"There is no evidence yet of improvement in investor sentiment and the related increase in investments, in part because the reform momentum has not gained the critical mass necessary to begin transforming the investment climate. However, exports are rebounding - albeit from a low base - and a shift towards a more dynamic export sector, supported by a moderation of unit labour costs, should lead to more balanced and sustainable growth over the medium term. Inflation has come down over the last year and is expected to remain below the euro area average in the period ahead."

They said they believe that additional measures will still probably be needed. But, for now, the next €5.8-billion from the euro zone and €2.2-billion from the IMF should be available in early November once the euro zone and the IMF executive board have approved the latest review.

It's notable that the three groups, the so-called Troika, said in their statement that the money will "most likely" be available early next month. As so much in this saga, everything is "most likely" or a plan in progress. As many observers see it, officials are simply kicking the can down the road and delaying an inevitable default by Greece.

A key EU meeting, for example, was delayed by a week so the Troika could complete its review.

"The delay by a week of next week’s EU Summit until the 23rd October has been dressed up as an excuse to give the Troika more time to compile their dossier on Greece, but in reality it is probably because EU leaders are struggling to agree on a comprehensive crisis response," said CMC's Mr. Hewson.

RBC seeks to settle Dexia Royal Bank of Canada is in talks to buy out struggling Dexia from its partnership in RBC Dexia Investor Services, as the European bank looks to jettison assets and shore up capital, The Globe and Mail's Grant Robertson report.

An official with the Luxembourg government said RBC intends to use its right of first refusal to buy the remaining 50 per cent of the joint venture from Dexia’s Banque Internationale Luxembourg (BIL).

The 50-per-cent stake RBC Dexia Investor Services is among Dexia’s collection of so-called ‘good’ assets that are now being sold off to raise capital.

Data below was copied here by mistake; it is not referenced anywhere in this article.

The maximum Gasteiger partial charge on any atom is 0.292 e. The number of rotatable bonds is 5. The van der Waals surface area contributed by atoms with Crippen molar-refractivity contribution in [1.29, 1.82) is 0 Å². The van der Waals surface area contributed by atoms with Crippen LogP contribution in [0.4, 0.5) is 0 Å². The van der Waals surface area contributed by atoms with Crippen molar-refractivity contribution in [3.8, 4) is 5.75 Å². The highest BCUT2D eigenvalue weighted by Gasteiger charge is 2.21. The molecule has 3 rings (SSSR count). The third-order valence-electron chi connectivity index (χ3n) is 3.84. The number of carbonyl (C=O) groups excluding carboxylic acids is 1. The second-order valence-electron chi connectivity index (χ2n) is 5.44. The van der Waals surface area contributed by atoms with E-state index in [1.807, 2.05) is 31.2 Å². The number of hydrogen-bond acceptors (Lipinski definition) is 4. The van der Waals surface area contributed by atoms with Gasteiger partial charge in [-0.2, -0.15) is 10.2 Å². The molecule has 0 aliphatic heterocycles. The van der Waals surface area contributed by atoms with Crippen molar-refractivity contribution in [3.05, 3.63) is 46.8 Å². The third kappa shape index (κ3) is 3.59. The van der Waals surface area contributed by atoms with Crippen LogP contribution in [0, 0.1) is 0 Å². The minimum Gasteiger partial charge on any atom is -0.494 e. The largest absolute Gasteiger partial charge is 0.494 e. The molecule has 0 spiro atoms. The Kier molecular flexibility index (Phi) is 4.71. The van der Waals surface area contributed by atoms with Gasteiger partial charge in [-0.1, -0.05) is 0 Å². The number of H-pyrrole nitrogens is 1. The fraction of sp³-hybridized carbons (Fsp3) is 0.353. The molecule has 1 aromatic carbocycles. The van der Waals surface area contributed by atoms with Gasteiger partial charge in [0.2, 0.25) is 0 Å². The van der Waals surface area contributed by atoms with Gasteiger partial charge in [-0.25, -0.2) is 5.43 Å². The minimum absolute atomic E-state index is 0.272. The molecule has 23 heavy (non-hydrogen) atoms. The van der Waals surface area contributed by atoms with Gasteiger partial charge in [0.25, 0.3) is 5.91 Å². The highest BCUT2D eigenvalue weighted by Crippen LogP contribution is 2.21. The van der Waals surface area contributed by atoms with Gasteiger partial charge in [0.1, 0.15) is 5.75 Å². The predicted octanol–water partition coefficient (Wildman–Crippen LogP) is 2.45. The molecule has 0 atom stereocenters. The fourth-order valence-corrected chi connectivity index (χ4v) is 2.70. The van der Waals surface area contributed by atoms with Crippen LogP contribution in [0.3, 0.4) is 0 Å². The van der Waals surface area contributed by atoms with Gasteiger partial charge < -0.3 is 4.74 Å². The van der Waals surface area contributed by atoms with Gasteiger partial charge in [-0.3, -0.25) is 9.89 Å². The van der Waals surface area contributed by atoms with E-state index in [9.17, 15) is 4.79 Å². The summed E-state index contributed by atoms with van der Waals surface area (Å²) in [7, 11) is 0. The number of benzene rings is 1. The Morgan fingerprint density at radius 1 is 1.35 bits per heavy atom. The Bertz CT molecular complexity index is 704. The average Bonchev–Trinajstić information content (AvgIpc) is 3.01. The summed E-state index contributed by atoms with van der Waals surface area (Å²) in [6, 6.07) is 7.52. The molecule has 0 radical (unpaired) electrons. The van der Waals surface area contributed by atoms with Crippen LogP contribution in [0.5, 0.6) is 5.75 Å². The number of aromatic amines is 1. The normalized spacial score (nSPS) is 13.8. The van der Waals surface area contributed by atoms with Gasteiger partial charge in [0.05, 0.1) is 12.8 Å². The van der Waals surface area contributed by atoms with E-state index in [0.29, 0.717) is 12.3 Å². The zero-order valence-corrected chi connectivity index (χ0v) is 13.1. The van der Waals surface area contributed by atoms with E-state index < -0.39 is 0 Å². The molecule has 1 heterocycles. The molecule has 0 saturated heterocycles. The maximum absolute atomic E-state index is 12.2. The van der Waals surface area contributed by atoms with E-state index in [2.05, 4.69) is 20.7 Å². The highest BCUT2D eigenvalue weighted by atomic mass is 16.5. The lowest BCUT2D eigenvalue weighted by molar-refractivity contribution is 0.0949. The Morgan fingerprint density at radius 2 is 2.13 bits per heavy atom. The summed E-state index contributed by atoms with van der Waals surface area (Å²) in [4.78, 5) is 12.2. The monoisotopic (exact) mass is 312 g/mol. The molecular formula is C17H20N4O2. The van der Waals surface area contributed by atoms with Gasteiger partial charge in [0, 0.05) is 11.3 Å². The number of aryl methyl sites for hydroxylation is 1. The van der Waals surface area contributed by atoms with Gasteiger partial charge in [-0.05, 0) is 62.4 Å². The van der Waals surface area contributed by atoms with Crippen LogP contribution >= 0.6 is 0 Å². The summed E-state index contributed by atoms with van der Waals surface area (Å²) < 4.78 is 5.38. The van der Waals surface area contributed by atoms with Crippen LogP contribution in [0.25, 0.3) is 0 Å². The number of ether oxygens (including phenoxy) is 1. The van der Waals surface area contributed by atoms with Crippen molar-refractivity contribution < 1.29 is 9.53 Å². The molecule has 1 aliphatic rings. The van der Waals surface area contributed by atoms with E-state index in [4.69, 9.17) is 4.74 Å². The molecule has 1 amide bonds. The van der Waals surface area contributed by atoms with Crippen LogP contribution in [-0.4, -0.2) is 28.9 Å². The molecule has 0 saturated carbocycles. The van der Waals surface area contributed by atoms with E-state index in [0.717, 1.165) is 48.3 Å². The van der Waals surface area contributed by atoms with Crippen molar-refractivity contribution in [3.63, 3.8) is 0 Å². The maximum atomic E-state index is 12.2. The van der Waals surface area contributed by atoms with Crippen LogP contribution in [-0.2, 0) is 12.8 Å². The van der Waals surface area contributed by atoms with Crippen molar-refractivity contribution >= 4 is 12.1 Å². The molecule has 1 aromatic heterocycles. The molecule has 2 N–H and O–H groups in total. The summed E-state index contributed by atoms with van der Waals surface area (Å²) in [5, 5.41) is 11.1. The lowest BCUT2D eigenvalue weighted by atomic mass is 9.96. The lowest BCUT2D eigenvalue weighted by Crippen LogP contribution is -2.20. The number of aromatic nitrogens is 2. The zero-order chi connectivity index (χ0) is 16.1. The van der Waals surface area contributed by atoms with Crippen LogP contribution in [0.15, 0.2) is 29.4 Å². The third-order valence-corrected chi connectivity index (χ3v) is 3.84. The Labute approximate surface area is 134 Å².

CPPIB in dollar store deal The Canada Pension Plan is getting into the dollar store business.

The CPP Investment Board said today it has teamed up with Ares Management LLC in a $1.6-billion (U.S.) deal for 99 Cents Only Stores (something of a misnomer given that the stock has been climbing over takeover jostling).

The two have struck a deal to pay $22 a share cash, and the family behind the outfit has agreed to it, The Globe and Mail's Tim Kiladze reports.

In March, the founding family and an L.A. firm bid $1.3-billion, but shareholders weren't keen.

Housing starts rise Residential construction in Canada picked up in September, but don't take that to the bank.

Housing starts climbed last month to a seasonally adjusted annual rate of 205,900 units, compared to 191,900 in August, Statistics Canada said today. This was driven by condo developments in Eastern Canada, Quebec and British Columbia.

However, the agency said, “multiple housing starts are expected to move back towards levels consistent with demographic fundamentals in the near term.”

And think back to last week, when Statistics Canada reported the value of building permits plunged in August by 10.4 per cent, marking the second month in a row of decline and a signal of construction intentions going forward.

"The Canadian housing market continues to get help from low interest rates," said senior economist Krishen Rangasamy of National Bank Financial.

"However, all good things eventually come to an end. We are already seeing a slow move in the real estate market towards 'buyers’ market' territory. Disposable income is flatenning out and, if as we expect the labour market also moderates, the housing market should cool further."

Headlines of note

In Personal Finance Older Canadians are nearing or entering retirement more indebted than ever before, piling on debt at a much faster pace than their younger counterparts, according to a report from TD. The Globe and Mail's Roma Luciw reports.

In Economy Lab Calling for Ottawa to ‘do something’ about job creation when hiring rates are already at pre-recession levels is puzzling, Stephen Gordon writes.

In International Business Global regulators insist the economic cost of implementing tough new rules on bank capital requirements will have only a tiny effect on global growth, Patrick Jenkins of The Financial Times reports,

In Globe Careers Is there room for one more Nobel prize, this one for management? Andrew Hill of The Financial Times examines the issue.